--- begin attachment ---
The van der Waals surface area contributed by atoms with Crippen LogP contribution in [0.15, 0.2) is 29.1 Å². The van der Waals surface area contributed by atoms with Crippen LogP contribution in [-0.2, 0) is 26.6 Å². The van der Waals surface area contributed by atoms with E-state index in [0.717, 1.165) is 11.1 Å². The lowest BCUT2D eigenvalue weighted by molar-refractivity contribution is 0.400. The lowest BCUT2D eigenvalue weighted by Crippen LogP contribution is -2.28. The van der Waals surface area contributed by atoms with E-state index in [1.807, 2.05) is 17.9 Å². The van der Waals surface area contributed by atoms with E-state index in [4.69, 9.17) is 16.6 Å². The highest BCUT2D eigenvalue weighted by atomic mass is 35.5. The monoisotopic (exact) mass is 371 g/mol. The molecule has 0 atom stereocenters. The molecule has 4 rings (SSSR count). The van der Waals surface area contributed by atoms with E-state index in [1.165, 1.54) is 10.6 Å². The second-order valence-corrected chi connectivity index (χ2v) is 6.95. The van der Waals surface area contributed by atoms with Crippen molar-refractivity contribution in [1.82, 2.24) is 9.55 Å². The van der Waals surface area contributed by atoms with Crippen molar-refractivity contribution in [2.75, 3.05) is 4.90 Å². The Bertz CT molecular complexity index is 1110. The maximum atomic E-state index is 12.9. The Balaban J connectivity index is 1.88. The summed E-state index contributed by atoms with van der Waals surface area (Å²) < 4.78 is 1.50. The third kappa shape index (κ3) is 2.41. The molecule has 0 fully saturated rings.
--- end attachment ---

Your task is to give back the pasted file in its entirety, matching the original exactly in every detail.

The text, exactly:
The van der Waals surface area contributed by atoms with Crippen LogP contribution in [0.15, 0.2) is 29.1 Å². The van der Waals surface area contributed by atoms with Crippen LogP contribution in [-0.2, 0) is 26.6 Å². The van der Waals surface area contributed by atoms with E-state index in [0.717, 1.165) is 11.1 Å². The lowest BCUT2D eigenvalue weighted by molar-refractivity contribution is 0.400. The lowest BCUT2D eigenvalue weighted by Crippen LogP contribution is -2.28. The van der Waals surface area contributed by atoms with E-state index in [1.807, 2.05) is 17.9 Å². The van der Waals surface area contributed by atoms with E-state index in [4.69, 9.17) is 16.6 Å². The highest BCUT2D eigenvalue weighted by atomic mass is 35.5. The monoisotopic (exact) mass is 371 g/mol. The molecule has 0 atom stereocenters. The molecule has 4 rings (SSSR count). The van der Waals surface area contributed by atoms with E-state index in [1.165, 1.54) is 10.6 Å². The second-order valence-corrected chi connectivity index (χ2v) is 6.95. The van der Waals surface area contributed by atoms with Crippen molar-refractivity contribution in [1.82, 2.24) is 9.55 Å². The van der Waals surface area contributed by atoms with Crippen molar-refractivity contribution in [2.75, 3.05) is 4.90 Å². The Bertz CT molecular complexity index is 1110. The maximum atomic E-state index is 12.9. The Balaban J connectivity index is 1.88. The summed E-state index contributed by atoms with van der Waals surface area (Å²) < 4.78 is 1.50. The third kappa shape index (κ3) is 2.41. The molecule has 0 fully saturated rings.